• TROSA is free to residents, thanks to social enterprise:
    • Our $11 million annual budget comes from
    • $5 million+ in earned business revenue annually
    • $3 million+ from in-kind product donations
    • federal grants for work with veterans and the homeless
    • philanthropic leadership from foundations
    • generous financial support from individual donors
    • That ’s over $8 million earned by residents in the program!
    • Plus, over half of TROSA ’s 51 staff are graduates of the program and approximately 25% are graduates of a similar program!
  • These businesses are all related to TROSA ’s mission While not all of these training programs provide direct revenue, they all teach residents valuable skills. Every resident contributes to TROSA ’s success every day.
  • The Redwoods Group – A unique business model
    • Produce sustainable profits
    • Insuring underserved, unattractive customer groups
    • Without our own risk-bearing capital
    • While improving the human condition
  • How the Redwoods Group sees the world
    • Social Problem
      • Kids are drowning and being sexually abused at an alarming rate in the US
      • Solution: Stop these events, and others, by building a business to love, serve and transform child-serving organizations into safe environments
        • By improving safety, we can improve society
        • Story time: Shine the Light
  • The Redwoods Group impact
    • Serve 500+ Ys, JCCs, camps across US
    • 40% reduction in incidents of child sexual abuse over past 7 years
    • Drownings in Ys :: from 13/yr to 0 in 2009 and 2010
    • 95% replacement of 12/15-passenger vans
    • Maslow and our Employees :: 93
      • Paid to volunteer 40 hrs/yr + Dollars for Doers
      • Match donations up to $1k
      • Match 401k + 529 plans; paid $138k in 2010 tuition
      • Scale coverages for health, disability, long term care, life
      • Refused layoffs, losing money in 2008-09…profitable in 2010
    • B Corp, Certified GreenPlus
    • Along with our Foundation…$700k+ and 3500-4000 hrs donated annually for last three years
  • A view on philanthropy from a social enterprise
    • We see the world of philanthropy evolving
      • Smart giving :: Shift from “give because we like the cause” to “give because we align on the deep mission and you have proven impact”
    • Story time :: Caterpillar in Peru
    • It’s not always about money…
      • consider other forms of capital
  • The Growth Philanthropist
    • “ Philanthropic families are looking to scale demonstrable solutions so they can reach millions of people, but they need a reliable way to do it. The need for scaling is painfully clear.  But we need a mechanism and a solution.”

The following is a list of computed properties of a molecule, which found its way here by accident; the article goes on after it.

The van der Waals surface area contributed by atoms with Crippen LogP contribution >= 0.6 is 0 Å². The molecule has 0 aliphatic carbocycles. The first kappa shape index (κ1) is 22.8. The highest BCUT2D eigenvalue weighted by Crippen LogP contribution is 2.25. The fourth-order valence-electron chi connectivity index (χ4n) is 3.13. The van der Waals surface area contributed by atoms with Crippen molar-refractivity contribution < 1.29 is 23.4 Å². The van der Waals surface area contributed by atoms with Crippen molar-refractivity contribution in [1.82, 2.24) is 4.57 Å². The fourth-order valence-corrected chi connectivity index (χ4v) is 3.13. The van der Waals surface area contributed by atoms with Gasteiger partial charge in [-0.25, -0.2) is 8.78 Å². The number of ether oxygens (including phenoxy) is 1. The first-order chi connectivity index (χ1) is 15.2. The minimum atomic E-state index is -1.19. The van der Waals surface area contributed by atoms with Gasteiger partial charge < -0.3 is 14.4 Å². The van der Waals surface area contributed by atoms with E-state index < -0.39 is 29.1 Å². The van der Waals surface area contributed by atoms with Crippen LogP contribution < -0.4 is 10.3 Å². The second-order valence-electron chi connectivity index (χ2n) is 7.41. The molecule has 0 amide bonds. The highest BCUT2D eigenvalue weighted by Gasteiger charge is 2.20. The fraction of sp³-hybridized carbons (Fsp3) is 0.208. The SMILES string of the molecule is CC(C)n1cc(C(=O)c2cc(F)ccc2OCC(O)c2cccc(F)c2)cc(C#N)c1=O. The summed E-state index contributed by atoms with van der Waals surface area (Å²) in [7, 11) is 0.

• Doug Bauer, senior vice president of Rockefeller Philanthropy Advisors
  • What attracts growth philanthropists?
    • Growing indifference to non- or for-profit status
    • Growth philanthropists seek:
      • Solutions to important social problems
      • Sound, sustainable business models
      • Scale
  • 4 lessons learned in running a social enterprise
    • Constant focus on mission
      • Solve the social problem
      • Scale the solution
    • Progressive employment practices
  •  
  • 4 lessons learned in running a social enterprise
    • Constant focus on mission
    • Progressive employment practices
      • Care for this precious asset
      • Transparency – open book mgmt
      • Job security/oppty for advancement
      • Competitive salaries
      • Strong, subsidized family benefits
  • 4 lessons learned in running a social enterprise
    • Constant focus on mission
    • Progressive employment practices
    • Conservative financial practices
      • Reserve against volatility
      • Match revenues and expenses
      • Invest carefully in operations
        • Limit use of debt
        • Make mission-consistent investments
      • Collaborate with mission-aligned partners
  • 4 lessons learned in running a social enterprise
    • Constant focus on mission
    • Progressive employment practices
    • Conservative financial practices
    • Never compromise mission because of perception of limited resources
      • Safety is mission
      • Engage constituents in safety equation
      • Safety mission is not limited to YMCA buildings or programs
        • Community safety is goal
  • Panel Discussion: Questions? Comments? Ideas?
    • If you don ’t have questions, we’ll go through the business planning process…
    Discussion time!
  • Additional Resources
    • Social Enterprise Database: http://www.communitywealth.com/Directory%20of%20Social%20Enterprises.htm